Do I look like I play hip-hop?
I have a student that is driving me crazy and I have absolutely no idea what to do with her. She refuses to practice anything I assign and only heaven knows why. She claims to have forgotten but we all know she didn't. She does however manage to remember to practice her Alicia Keyes song. I'm not sure but I think she's a scholarship student from an IPS school. This semester, her mom decided she needed a 45 minute lesson. What in the world am I supposed to do with her for 45 very painful minutes?
"Jasmine, how can I make you happy? What piece can I give you that you will actually go home and practice?"
"I wanna play R&B."
"Sweetheart, you aren't understanding me. I don't do
Tonight we compromised with "Circle of Life" from The Lion King
. It's like banging my head against a brick wall.
Do the Easter Twist
The new family twist on the old egg hunt tradition, that is.
Our cousin egg hunt has evolved over the years. First it was candy. Then it was candy plus $1 bills. Then one year, someone walked away with all the $1 bills and next year there were eggs with names so everyone got a bit of green. We got older. We graduated from high school, college, law school, married... and yes, still hunting eggs outdoors. By now though, it was the survival of the fittest as eggs contained varying amounts of $1 bills. There was the one year eggs contained cruise tickets, but we kids were pretty disappointed once we realized they were for the parents.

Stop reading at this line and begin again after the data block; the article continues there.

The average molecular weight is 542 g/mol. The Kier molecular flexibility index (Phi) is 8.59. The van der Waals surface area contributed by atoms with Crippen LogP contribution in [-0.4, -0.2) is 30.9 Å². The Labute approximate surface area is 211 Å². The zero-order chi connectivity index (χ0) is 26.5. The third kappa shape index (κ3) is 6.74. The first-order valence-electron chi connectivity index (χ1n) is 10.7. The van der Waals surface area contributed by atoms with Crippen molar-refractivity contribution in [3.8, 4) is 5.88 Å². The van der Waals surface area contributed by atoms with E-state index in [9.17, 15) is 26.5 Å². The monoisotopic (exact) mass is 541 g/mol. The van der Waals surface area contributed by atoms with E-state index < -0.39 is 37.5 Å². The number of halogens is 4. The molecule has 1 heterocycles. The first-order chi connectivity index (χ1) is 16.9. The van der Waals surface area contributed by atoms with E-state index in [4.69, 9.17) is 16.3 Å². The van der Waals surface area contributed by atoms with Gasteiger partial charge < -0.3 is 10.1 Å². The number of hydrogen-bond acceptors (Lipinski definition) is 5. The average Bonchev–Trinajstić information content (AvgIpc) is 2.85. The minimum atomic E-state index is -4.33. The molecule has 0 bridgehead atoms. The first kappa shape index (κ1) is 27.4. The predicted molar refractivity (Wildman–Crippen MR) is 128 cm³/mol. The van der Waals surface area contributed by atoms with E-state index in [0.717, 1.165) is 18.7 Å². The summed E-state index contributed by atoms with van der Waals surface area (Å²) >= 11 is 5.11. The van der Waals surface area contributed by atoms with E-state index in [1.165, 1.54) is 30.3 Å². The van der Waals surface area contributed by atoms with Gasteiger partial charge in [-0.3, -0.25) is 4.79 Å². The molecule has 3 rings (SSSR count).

This year the egg hunt was spelled B-I-N-G-O. (Who plays bingo at Easter? We do apparently. So weird.) At first, I was super pumped because I thought this is a much more fair way to play. No bumping into the ground, no stealing eggs out of each other's baskets, no "little" cousins walking away with all the $20 simply because they play soccer and can outrun you. It was fun for a while, then the novelty wore off quickly when I stopped winning. Such a bummer.
Sorry, Grandma. I think I prefer the mad dash. It's tradition. But, now that there are little ones in the family again, I guess it's time for the new generation to discover the pains and joys of Easter egg hunts. They were good times.
Fire and brimstone
I love having seasons. Four of them. You can count them on one hand and they usually occur right on time. Indiana is obnoxiously humid but it has a fantastic sky. A sky that is volatile and dangerous. I love the sky.
But Friday I didn't love the gifts that the sky left us. Who was on campus at the very moment enormous
hail was dumped by the buckets? Oh right. Me. Whose brand new car now has huge dents ALL over it, little reminders of the sky's goodness? Oh that's right. Mine!
Bah. But inspite, I still want to see a funnel cloud someday. Well, from far away that is. The closest I've ever gotten to one was a downburst near our house in Danville. It blew in a couple of windows and scattered our trampoline to smitherines all across the yard. Wait, that actually was a very scary moment in my life. Maybe no to the funnel cloud, but bring on spring.